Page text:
Understanding the FMA Notice Requirements

All local revenue laws (e.g. laws enacted under section 5(1) of the FMA) enacted under the FMA are subject to public notice requirements, except delegation laws.  The specific requirements that apply vary depending on the type of local revenue law the First Nation intends to enact.

 There are two sources for the specific notice requirements that will apply:

  •  Sections 6 and 7 of the FMA, and

  • The Commission Standards Respecting Notices Relating to Local Revenue Laws, 2018.

Section 6 and 7 FMA

Section 6 of the FMA requires a First Nation to notice of a proposed law at least 30 days before the law is enacted by Chief and Council.  The First Nation creates a “section 6 notice” that:

  •  describes the proposed law,

  • states where a copy of the law can be obtained,

  • invite representations regarding the proposed law to be made, in writing, to the council within the 30 day period, and

  • if the council is to review the law at a meeting, state the time and place of the meeting.

 The First Nation must

  •  publish the section 6 notice in the First Nations Gazette,

  • post the section 6 notice in a public place on the reserve, and

  • send or email the section 6 notice to the Commission.

 After the 30 day notice period, Chief and Council can then enact the law, but they must first consider any representations that were made to them in writing or at a meeting held to review the law.

Section 7 then provides for a further process that applies if the First Nation received written representations under the section 6 process.  If written representations were received, the First Nation must

  •  provide a copy of the enacted law to each person who made a written representation on the law, and

  • invite those persons to make written representations to the Commission within 30 days after the day on which they receive a copy of the law.

In reviewing the law for approval, the Commission will first consider any representations made to it under section 7.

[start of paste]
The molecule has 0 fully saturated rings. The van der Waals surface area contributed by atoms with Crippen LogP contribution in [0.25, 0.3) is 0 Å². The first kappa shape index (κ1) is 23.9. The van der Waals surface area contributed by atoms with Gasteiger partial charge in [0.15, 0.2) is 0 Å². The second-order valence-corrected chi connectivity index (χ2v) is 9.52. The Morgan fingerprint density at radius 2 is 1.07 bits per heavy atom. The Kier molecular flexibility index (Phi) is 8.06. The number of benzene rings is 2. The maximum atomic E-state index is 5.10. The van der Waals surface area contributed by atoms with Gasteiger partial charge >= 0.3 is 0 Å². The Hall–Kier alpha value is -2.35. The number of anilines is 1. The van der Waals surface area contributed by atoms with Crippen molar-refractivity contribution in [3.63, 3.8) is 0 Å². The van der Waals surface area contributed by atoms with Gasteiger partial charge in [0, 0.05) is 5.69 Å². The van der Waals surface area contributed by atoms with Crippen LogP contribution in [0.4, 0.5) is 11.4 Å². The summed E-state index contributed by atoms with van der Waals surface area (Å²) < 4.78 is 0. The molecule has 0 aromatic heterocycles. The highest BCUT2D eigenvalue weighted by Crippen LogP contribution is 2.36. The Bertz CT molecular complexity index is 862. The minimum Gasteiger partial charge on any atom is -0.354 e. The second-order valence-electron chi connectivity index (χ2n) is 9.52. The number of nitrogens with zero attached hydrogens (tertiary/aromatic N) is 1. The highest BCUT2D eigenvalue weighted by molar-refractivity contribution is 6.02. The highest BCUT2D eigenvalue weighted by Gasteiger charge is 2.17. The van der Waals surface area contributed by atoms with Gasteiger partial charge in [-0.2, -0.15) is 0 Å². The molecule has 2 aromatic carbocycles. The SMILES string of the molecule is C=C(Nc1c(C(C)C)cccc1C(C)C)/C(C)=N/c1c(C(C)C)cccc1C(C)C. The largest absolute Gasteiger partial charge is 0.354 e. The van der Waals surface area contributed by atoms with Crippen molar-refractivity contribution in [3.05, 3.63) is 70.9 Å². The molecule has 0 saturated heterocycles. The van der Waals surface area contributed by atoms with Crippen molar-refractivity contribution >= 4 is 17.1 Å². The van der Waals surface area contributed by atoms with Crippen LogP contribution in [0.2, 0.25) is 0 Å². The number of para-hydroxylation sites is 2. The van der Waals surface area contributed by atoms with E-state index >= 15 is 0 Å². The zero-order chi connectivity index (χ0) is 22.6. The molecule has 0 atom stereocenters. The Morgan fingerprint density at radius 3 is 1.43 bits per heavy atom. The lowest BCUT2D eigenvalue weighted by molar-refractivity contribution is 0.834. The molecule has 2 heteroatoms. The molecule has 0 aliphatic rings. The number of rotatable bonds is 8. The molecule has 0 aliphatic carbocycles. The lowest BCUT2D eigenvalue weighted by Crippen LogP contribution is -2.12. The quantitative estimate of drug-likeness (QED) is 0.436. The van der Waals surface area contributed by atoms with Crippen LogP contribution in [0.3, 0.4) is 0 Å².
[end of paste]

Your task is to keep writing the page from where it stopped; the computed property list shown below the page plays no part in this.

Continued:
The requirements in section 6 and 7 of the FMA do not apply to all local revenue laws.  These requirements apply only to

  • property tax laws,

  • property assessment laws,

  • development cost charges laws,

  • service tax laws,

  • business activity tax laws,

  • property transfer tax laws,

  • fee laws, and

  • taxpayer representation to council to laws.

The Commission Standards Respecting Notices Relating to Local Revenue Laws, 2018

The Commission Standards Respecting Notices Relating to Local Revenue Laws, 2018 (the “Notice Standards”) create notification requirements that apply when a First Nation is making a local revenue law under the FMA.  The requirements created by the Notice Standards

  •  are in addition to the requirements set out in sections 6 and 7 of the FMA,

  • create different requirements for different types of local revenue laws, and

  • apply to making a new law and to amending or repealing an existing law.  

exemptions from notice requirements

Under section 6(2) of the FMA, a First Nation can ask the Commission for an exemption from the notice requirements of section 6 for an amendment to an existing law.  If the Commission exempts the First Nation from the notice requirements in section 6 of the FMA for that amending law, the First Nation is automatically exempted from the requirements in the Notice Standards.  No additional exemption request is required.

Compliance with notice requirements

Every First Nation needs to comply with sections 6 and 7 of the FMA and the applicable parts of the Notice Standards when making a law under section 5(1) of the FMA.  When a First Nation submits a law for review and approval to the Commission, the Commission will confirm that the First Nation complied with the Notice Standards as part of its review of the law.